New developments at the Paris talks on climate change, which began on Monday, are sweeping concerns across the coalition backbenches. However, Foreign Minister Julie Bishop stood by the government’s stance at the Paris conference, saying there cannot be any renegotiation on the emissions reduction target.

At the UN-led meeting on climate change, Prime Minister Malcolm Turnbull told the world leaders that Australia would set the carbon emissions reduction target at 26 to 28 percent by 2030, keeping options open for a review in five years.

Meanwhile, the decision of the prime minister is facing criticisms from the back bench. Liberal MP Dennis Jensen said that Turnbull should stand by the decision taken in the party room.

"I will certainly be very strong on the fact that we should not change those targets and that we stick with what we agreed [in] the party room and we don't change," the ABC quoted Jensen as saying. "If there's discussion about it a couple of years' in the future, don't change it again."

Bishop said the government is not going to roll over talks on the targets but it has kept the option open for a review within 2020.

There are also internal concerns over an agreement that would require the governments signing the statement to do away with subsidies on diesel fuel. Bishop said that Australia did not sign up the agreement as the country is party to a similar G20 agreement and since certain paragraphs in it could not be negotiated on time, Australia had to refrain from signing the statement.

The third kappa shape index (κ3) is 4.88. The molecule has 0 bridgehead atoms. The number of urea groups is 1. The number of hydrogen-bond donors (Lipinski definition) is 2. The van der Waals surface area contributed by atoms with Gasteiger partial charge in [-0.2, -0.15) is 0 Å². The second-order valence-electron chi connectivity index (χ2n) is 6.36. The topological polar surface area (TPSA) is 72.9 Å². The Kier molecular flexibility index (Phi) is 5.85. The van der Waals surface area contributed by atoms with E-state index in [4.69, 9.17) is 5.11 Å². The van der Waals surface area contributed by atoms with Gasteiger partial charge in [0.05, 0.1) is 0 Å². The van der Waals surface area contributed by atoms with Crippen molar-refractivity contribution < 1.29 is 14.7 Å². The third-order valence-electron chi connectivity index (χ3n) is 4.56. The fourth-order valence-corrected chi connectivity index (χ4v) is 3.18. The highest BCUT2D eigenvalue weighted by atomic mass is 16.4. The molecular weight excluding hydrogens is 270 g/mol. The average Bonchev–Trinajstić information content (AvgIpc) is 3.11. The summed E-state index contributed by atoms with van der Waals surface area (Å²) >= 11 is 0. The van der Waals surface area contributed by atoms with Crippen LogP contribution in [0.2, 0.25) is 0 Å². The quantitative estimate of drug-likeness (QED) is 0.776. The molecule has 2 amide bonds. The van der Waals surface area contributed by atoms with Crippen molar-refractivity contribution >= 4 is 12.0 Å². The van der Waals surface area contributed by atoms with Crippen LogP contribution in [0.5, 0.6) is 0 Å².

“We were already party to a G20 agreement on this and there were some paragraphs in the proposal from New Zealand that caused us some concerns and they couldn't be negotiated in time so we didn't sign up for it,” she told ABC’s AM program. “But we are already part of a similar agreement with the G20 so I think that we've covered that ground anyway.”

The disagreement within the party ranks led opposition leader Tanya Plibersek indicate it as fresh signs of divisions within the federal government.

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